The Foraminiferida are an important group of single celled protozoa. There are an estimated 8,000 species living in the world’s oceans today, among the sea floor and the marine plankton and comprise over 55% of Arctic biomass and over 90% of deep sea biomass.
The first ocurrence of forams is from the Early Cambrian and the range extend to the present day. A recent study suggest that the rise of the forams coincides with the demise of stromatolites. Those earliest forms had organic test walls or simple agglutinated tubes and were benthics.
The Order Foraminiferida (informally foraminifera) possesses a shell (test) of different composition, and granuloreticulose pseudopodia (extensions of ectoplasm with grains o tiny particles of various composition).
At the cellular level, the cytoplasm is differentiated into an outer layer of clear ectoplasm and an inner layer of darker endoplasm. The ectoplasm forms a mobile film around the test with numerous, granuloreticulose pseudopodia whose form is ever changing. The endoplasm often contains diatoms and dinoflagellates as symbionts.
Living species of foraminifera present various types of reproductive strategies, with alternation of sexual and asexual generation. The size range is from about 100 micrometers to almost 20 centimeters long. They also use a great variety of feeding mechanisms, as evidenced by the great variety of test morphologies that exhibit.
The test consists of one or multiple chambers interconnected by an opening, the foramen. The composition and structure of the test wall is very important for the classification of the group. There are three basic types of wall composition: organic, agglutinated and secreted calcium carbonate.
The suborder Allogromiina comprises all the organic-walled forms, composed by a proteinaceous mucopolysaccharide.
The suborder Textulariina encompasses forms with agglutinated tests composed of randomly accumulated grains or grains selected by specific gravity, shape or size.
Secreted test foraminifera are subdivided into three major groups. First, the suborder Fusulinina, with microgranular tests. Second, the suborder Miliolina with porcelaneous test.
In third place, the hyaline test may be of calcite (which encompasses the suborders Spirillinina, Globigerinina, Rotaliina), or aragonite (Involutinina, Robertinina).
The external surface of the test may bear spines, keels, rugae, granules or a reticulate sculpture.
The morphology of foraminifera tests varies enormously, but in terms of classification two features are important: chamber arrangement and aperture style. The tests of many primitive foraminifera are unilocular, although test form varies greatly. Unilocular tests may be globose, tubular, branched, radiated or irregular. And in the case of the chambers of multilocular forms they could be globular, tubular, compressed lunate and wedge-shaped.
In the Lower Palaeozoic, the tests were mainly agglutinated. By the late Devonian, septate periodic growth evolved and Foraminifera with hard test became more common. In the early Carboniferous first appeared the miliolids, followed in the Mesozoic by the appearance and radiation of the rotalinids and the textularinids. Also planktic forms appeared in the Mid Jurassic in the strata of the northern margin of Tethys and epicontinental basins of Europe. During the Palaeocene appeared the planktic globigerinids and globorotalids. The diversity of planktic forms has also generally declined since the end of the Cretaceous with brief increases during the warm climatic periods of the Eocene and Miocene.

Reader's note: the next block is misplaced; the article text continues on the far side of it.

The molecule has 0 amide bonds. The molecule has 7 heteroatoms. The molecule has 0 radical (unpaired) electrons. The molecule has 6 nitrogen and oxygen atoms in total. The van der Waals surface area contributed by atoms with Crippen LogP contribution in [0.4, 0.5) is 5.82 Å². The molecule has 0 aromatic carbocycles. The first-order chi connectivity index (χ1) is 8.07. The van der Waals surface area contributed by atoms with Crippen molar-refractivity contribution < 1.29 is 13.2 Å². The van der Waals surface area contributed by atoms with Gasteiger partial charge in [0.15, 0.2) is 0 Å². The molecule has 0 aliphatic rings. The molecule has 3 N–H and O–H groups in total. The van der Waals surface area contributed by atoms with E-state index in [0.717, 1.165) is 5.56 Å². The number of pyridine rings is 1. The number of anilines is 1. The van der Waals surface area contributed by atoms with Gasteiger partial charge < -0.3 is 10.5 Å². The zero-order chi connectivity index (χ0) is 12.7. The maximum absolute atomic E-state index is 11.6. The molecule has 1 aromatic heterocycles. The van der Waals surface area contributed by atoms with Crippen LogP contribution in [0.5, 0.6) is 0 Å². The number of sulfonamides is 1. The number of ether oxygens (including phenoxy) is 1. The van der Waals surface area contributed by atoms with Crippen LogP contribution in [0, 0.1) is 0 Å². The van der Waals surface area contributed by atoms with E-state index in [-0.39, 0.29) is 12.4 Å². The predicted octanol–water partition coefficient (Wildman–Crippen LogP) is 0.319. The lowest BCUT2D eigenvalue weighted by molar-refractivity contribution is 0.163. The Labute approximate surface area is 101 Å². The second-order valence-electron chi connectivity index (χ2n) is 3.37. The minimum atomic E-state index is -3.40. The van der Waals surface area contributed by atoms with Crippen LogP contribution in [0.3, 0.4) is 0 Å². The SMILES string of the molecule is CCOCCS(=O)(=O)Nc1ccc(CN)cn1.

In 1835, Dujardin recognised foraminifera as protozoa and shortly afterwards d’Orbigny produced the first classification. Early data on deep-sea benthic foraminifera (and on other deep-sea groups) were collected on the 1872-1876 Challenger Expedition and E. Hackel also included forams in his master work “Kunstformen der Natur”.
Foraminifera have been widely utilised for biostratigraphy. They also have a wide environmental range and changes in the composition of foraminiferal assemblages could be used to track changes in the circulation of water masses and in sea-water depth. They are particularly important in studies of Mesozoic to Quaternary climate history because isotopes within their CaCO3 tests record changes in temperature and ocean chemistry.
Armstrong, H. A., Brasier, M. D., 2005. Microfossils (2nd Ed). Blackwell, Oxford.
Gooday, Andrew J., Rothe, Nina and Pearce, Richard B. (2013) New and poorly known benthic foraminifera (Protista, Rhizaria) inhabiting the shells of planktonic foraminifera on the bathyal Mid-Atlantic Ridge, Marine Biology Research, 9, (5-6), 447-461 (doi:10.1080/17451000.2012.750365).
Bernhard JM, Edgcomb VP, Visscher PT, McIntyre-Wressnig A, Summons RE, Bouxsein ML, Louis L, Jeglinski M., Insights into foraminiferal influences on of microbialites at Highborne Cay, Bahamas, PNAS June 11, 2013 vol. 110 no. 24 9830-9834.
Pingback: To see the world in a grain of sand: Planktonic foraminifera and Evolution. | Letters from Gondwana.
Pingback: The Middle Permian mass extinction. | Letters from Gondwana.
Pingback: Alcide d’Orbigny and the beginning of foraminiferal studies. | Letters from Gondwana.
Pingback: A Tale of Two Exctintions. | Letters from Gondwana.
Pingback: Marine Paleo Animal Fest, Day 3 « paleoaerie
Pingback: Contraddizioni apparenti - Ocasapiens - Blog - Repubblica.it
Pingback: Episode 22 – Micropaleontology – COMMON DESCENT
Pingback: Forgotten women of Paleontology: Esther Richards Applin | Letters from Gondwana.